An emulsiflable cutting oil consisting of 50% mineral lubricating oil and 50% by weight 011- soluble sodium sulfonate was diluted with '75 volumes of water. The resulting emulsion was employed in grinding a chromium alloy. The grinding wheel loaded up with metal particles in about one hour, making further accurate grinding impossible. The addition of sodium hexametaphosphate to the emulsion resulted in no improvement. Tetrasodiumphosphate (sodiumpyrophosphate) was then added in an amount 01 .01% by weight of the emulsion (175% by weight on the sulfonateoil solution) and grinding was resumed with a clean wheel. This time it was possible to continue grinding for about six hours before loading occurred. The test was then continued with a fresh emulsion of the same oil to which had been added .01% sodiumtetraphosphate by weight of byweight of the solution of the sulfonate in mineral oil). No loading, glazing or coating of the wheel occurred over several days period of operation.

I claim as my invention:

1. An emulsifiable oil comprising a major proportion of a hydrocarbon oil having dissolved therein an organic oil-in-water emulsifier and an alkali metal tetraorthophosphate in an amount suilicient to stabilize an oil-in-water emulsion of said emulsiflable oil.

2. An emulsiflable oil comprising a major proportion of a hydrocarbon oil having dissolved therein an organic oil-in-water emulsifier and sodium tetraorthophosphate in an amount sufiicientto.stabilize an oil-in-water emulsion of said emulsifiable oil.

3. An emulsiflable liquid oil concentrate substantially free from water and comprising a major proportion of a liquid hydrocarbon oil having dissolved therein an organic oil-in-water emulsifier in an amount sufiicient to obtain spontaneous emulsification of said hydrocarbon oil in water and an alkali metal polyorthophosphate having the general formula NflnP1z-203n-5 wherein n is an integer greater than 5 and in an amount suflicient to stabilize an oil-in-water emulsion of said emulsiflable oil.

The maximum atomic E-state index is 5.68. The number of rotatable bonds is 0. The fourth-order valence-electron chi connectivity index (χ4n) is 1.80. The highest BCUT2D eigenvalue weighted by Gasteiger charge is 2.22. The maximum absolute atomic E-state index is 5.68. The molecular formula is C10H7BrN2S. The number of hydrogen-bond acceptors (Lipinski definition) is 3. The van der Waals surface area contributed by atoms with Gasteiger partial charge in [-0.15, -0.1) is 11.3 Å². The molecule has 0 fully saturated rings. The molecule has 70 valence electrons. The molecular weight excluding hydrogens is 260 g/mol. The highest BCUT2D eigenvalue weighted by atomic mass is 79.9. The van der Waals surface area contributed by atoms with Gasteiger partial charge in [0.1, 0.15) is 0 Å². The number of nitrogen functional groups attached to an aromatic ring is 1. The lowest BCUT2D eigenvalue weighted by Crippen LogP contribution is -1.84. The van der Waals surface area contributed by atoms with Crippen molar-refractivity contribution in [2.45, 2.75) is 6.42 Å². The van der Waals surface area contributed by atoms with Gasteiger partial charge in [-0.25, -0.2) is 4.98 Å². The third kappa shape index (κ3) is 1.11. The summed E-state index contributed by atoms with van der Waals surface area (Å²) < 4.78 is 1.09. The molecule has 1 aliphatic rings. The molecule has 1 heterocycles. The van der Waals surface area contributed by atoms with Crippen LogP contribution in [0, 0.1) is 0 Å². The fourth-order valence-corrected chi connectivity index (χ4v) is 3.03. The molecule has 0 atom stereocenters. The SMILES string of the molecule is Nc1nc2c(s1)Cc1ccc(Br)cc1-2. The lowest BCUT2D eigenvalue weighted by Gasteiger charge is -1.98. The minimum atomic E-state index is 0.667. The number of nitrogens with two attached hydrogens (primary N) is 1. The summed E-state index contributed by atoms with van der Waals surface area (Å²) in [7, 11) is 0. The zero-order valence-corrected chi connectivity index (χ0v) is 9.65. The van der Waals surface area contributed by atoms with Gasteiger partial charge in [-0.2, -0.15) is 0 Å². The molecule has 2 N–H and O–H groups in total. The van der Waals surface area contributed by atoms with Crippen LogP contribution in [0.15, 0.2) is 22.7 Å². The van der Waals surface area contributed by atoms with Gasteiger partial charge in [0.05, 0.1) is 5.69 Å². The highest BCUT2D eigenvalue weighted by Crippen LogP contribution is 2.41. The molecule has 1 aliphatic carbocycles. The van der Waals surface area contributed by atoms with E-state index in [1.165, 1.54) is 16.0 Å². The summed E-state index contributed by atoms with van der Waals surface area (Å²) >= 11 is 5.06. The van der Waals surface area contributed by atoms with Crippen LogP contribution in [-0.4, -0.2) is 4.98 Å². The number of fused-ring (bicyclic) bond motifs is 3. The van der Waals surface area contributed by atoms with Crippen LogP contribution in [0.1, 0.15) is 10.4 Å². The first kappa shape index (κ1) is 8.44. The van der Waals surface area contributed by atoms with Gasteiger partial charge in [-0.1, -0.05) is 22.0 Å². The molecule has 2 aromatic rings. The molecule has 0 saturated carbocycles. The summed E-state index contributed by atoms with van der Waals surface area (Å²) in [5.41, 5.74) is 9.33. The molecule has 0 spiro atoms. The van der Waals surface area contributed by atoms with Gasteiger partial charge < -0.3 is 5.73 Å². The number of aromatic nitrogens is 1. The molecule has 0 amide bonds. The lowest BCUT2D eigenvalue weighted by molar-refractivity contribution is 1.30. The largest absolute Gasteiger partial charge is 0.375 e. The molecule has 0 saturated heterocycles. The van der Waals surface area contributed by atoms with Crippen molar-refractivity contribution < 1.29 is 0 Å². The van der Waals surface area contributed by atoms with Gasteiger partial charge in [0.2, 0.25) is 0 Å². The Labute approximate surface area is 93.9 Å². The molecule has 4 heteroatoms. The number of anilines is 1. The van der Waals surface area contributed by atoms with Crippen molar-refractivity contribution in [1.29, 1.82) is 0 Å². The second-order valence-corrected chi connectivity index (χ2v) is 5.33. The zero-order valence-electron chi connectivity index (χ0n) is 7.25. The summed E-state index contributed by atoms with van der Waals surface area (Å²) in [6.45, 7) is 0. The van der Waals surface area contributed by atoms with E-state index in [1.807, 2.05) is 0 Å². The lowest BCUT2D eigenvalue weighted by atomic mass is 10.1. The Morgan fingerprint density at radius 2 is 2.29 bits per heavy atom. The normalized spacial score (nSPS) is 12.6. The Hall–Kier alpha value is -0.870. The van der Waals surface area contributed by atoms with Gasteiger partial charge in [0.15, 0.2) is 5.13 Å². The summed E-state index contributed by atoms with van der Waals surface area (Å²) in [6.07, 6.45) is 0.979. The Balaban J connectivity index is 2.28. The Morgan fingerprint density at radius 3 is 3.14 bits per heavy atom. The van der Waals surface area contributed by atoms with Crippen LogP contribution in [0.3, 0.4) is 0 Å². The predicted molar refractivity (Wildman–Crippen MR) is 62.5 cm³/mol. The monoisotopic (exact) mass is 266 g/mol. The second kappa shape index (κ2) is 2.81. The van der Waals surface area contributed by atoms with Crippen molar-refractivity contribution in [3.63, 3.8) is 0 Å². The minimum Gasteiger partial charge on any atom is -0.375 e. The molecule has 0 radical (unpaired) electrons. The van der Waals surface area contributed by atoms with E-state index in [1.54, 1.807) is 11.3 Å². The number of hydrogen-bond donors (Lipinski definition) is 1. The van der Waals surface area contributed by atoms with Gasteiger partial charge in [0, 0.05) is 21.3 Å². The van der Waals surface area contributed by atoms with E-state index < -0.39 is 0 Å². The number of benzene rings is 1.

4. An emulsifiable oil comprising a major pro- '5 portion of a hydrocarbon oil having dissolved therein an organic oil-in-water emulsifier and from .3-5.0% of an alkali metal tetraorthophosphate by weight of said emulsible oil.

5. An emulsifiable oil comprising a major proportion of a hydrocarbon oil having dissolved therein an organic oil-in-water emulsifier in an amount sumcient to enable spontaneous emulsification of the oil and water, an alkali metal tetraorthophosphate in an amount sufficient to stabilize an oil-in-water emulsion of said emulsifiable oil, and a mutual solvent for said hydrocarbon oil and tetraorthophosphate to cause the latter to be dissolved in said oil.

6. An emulsifiable oil comprising a major proportion of a hydrocarbon oil having dissolved therein a soap type emulsifier in an amount sufficient to obtain spontaneous emulsification of said hydrocarbon oil in water, and an alkali metal tetraorthophosphate in an amount suflicient to stabilize an oil-in-water emulsion of said emulsiflable oil.

7. A soluble cutting and grinding oil comprising a major proportion of a mineral lubricating oil having dissolved therein an organic emulsifier in an amount sufficient to obtain spontaneous emulsification of said lubricating oil in water, and a minor amount of an alkali metal tetraorthophosphate suflicient to stabilize an oil-inwater emulsion of said soluble oil.

8. A soluble cutting and grinding oil comprising a major proportion of a mineral lubricating oil having dissolved therein a soap type emulsifier In an amount suflicient to obtain spontaneous emulsification of said lubricating oil in water,